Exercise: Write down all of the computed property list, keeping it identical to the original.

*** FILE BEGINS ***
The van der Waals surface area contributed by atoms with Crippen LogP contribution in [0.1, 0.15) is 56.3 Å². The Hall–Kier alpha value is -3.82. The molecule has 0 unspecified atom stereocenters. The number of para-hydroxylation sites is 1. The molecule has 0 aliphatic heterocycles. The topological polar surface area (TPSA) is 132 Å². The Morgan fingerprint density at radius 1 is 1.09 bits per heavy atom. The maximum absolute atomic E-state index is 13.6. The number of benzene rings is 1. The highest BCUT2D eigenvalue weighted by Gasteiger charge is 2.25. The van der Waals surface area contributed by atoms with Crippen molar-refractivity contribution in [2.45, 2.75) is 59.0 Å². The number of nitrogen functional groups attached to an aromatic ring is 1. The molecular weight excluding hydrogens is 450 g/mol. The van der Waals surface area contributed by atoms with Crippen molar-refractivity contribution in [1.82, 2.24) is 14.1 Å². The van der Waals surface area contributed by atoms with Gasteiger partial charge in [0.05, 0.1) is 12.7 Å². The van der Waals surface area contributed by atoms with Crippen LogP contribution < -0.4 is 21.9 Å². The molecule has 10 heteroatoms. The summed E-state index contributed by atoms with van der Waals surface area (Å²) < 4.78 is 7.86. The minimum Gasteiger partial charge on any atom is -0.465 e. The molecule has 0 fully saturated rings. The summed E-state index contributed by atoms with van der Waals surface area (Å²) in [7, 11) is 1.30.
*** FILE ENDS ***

The van der Waals surface area contributed by atoms with Crippen LogP contribution in [0.1, 0.15) is 56.3 Å². The Hall–Kier alpha value is -3.82. The molecule has 0 unspecified atom stereocenters. The number of para-hydroxylation sites is 1. The molecule has 0 aliphatic heterocycles. The topological polar surface area (TPSA) is 132 Å². The Morgan fingerprint density at radius 1 is 1.09 bits per heavy atom. The maximum absolute atomic E-state index is 13.6. The number of benzene rings is 1. The highest BCUT2D eigenvalue weighted by Gasteiger charge is 2.25. The van der Waals surface area contributed by atoms with Crippen molar-refractivity contribution in [2.45, 2.75) is 59.0 Å². The number of nitrogen functional groups attached to an aromatic ring is 1. The molecular weight excluding hydrogens is 450 g/mol. The van der Waals surface area contributed by atoms with Crippen molar-refractivity contribution in [1.82, 2.24) is 14.1 Å². The van der Waals surface area contributed by atoms with Gasteiger partial charge in [0.05, 0.1) is 12.7 Å². The van der Waals surface area contributed by atoms with Crippen LogP contribution < -0.4 is 21.9 Å². The molecule has 10 heteroatoms. The summed E-state index contributed by atoms with van der Waals surface area (Å²) < 4.78 is 7.86. The minimum Gasteiger partial charge on any atom is -0.465 e. The molecule has 0 fully saturated rings. The summed E-state index contributed by atoms with van der Waals surface area (Å²) in [7, 11) is 1.30.